Concerts in your living room

Concerts in your living room

Imagine sitting in your own living room with your favourite artiste strumming away on his guitar to that song you love, just a few feet away from you, without the usual buzz of an indifferent crowd. Seems almost too good to be true. Well, not anymore.

A few people have taken it upon themselves to reinvent the concert experience and change the game for both the artiste and the audience. Such platforms have started popping up across the city and have slowly led to growing communities of like-minded people, dedicated to the art.

From arranging a small concert at home for a birthday to stepping into a stranger’s living room for a dance recital, there are a number of ways one can partake in the festivities.

Communities and organisations like ‘SoFar Sounds’, ‘Chipili’, ‘Beatmap’ and the ‘Living Room Kutcheri’, are a few among the many striving to do the same.

Gurupriya Atreya, founder of the ‘Living Room Kutcheri’ and a musician herself, holds concerts once a month in her own living room to small crowds that tend to appreciate the performance more.

“When we as artistes perform at smaller gatherings, there is no barrier between the audience and the performer, hence keeping the whole interaction, seamless.”

Irfan Khan, co-founder of ‘Chipili’ goes on to state, “More often than not, people go out to a pub or bar to have a good time rather than pay attention to the music. With all this amazing talent out there, no one’s really listening, hence leading to that talent getting lost. Performers don’t get the platform they deserve”.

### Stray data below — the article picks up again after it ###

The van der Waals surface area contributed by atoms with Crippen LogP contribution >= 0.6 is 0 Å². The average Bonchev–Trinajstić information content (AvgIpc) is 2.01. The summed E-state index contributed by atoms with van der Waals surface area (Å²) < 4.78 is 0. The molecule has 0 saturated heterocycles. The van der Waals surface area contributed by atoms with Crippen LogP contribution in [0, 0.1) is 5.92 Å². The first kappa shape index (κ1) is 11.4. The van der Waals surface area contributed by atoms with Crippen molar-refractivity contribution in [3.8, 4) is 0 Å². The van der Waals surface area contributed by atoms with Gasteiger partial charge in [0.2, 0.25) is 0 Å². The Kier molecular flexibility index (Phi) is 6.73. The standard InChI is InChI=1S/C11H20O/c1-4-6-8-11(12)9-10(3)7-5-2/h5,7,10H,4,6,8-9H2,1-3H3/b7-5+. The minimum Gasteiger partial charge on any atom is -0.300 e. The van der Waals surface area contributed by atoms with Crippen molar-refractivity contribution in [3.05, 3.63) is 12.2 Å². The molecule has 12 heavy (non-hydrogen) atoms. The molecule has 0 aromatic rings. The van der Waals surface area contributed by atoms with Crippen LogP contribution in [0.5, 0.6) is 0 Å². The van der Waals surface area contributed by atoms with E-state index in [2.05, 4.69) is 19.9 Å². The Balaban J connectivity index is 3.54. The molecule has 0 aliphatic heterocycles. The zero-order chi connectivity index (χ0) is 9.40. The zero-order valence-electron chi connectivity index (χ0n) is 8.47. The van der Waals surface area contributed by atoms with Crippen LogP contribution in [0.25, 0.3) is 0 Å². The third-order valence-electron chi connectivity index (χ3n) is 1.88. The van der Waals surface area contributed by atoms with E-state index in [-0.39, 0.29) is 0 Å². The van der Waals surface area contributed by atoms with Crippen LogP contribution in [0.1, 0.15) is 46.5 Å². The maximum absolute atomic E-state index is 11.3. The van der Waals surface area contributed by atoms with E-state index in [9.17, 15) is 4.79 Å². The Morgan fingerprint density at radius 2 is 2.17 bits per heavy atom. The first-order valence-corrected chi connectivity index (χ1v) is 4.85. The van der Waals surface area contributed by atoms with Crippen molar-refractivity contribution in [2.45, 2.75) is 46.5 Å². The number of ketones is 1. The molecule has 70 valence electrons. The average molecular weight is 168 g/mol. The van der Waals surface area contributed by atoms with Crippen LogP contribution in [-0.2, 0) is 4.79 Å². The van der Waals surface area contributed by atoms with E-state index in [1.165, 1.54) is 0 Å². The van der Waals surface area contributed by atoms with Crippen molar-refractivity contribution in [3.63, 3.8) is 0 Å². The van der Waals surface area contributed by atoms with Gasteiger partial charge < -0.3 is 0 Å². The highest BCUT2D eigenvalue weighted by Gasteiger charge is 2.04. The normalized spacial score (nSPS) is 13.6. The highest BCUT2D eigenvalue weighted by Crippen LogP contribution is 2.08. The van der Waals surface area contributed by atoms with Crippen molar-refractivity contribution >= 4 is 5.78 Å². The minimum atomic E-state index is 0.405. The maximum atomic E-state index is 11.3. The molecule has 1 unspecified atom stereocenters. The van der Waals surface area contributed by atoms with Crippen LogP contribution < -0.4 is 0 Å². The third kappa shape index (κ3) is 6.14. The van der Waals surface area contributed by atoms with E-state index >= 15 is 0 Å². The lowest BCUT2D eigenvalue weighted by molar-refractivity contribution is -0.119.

While the sessions for the ‘Living Room Kutcheri’ happen on a monthly basis at the founder’s own home, performances can be booked ahead of time for different events and venues with ‘Chipili’.“ We match the talent according to what people want to listen to, at their convenience,” adds Irfan.

Are people warming up to the idea of having strangers come to their homes to perform? “We’ve learnt that ‘chai’ and biscuits are great ice-breakers”, quips Atreya. She goes on to add that though people may be hesitant at first, they do come in numbers because it’s not just any other activity.

“You know you’re going to somebody’s home, hence it’s inevitable that there will be some sort of interaction.”

Hari Sankar, co-founder of ‘Beatmap’, a sort of Airbnb for performance artistes, says, “It’s not your traditional concert space. It’s a gathering, a creation of a community of like-minded people. Art is a necessary part of it, but it is not taken over by it. Conversations mingle with the performances and after a while, everybody is comfortable around each other.”

In all fairness, the idea of holding events at home and in other such intimate settings have always been a part of our history and culture.

Atreya states that the idea itself existed centuries ago through the concept of Chamber concerts. “I, myself, grew up in a home where we would hold concerts organised by my mother, during festivals. This is just an extension of that”. Khan, too, believes that the concept is not alien with regard to the Indian context.

“Though people are quite apprehensive with the idea of having strangers come to your home, the fact of the matter is that we’ve been doing this for centuries. Funerals, weddings, births, we’ve had entertainers for all sorts of important events in our lives. We just want to bring this concept to the mainstream”.

While many of these events are crowd funded and are held on a monthly or weekly basis, some of them can be pre-booked. All the information can be found on their respective Facebook pages.

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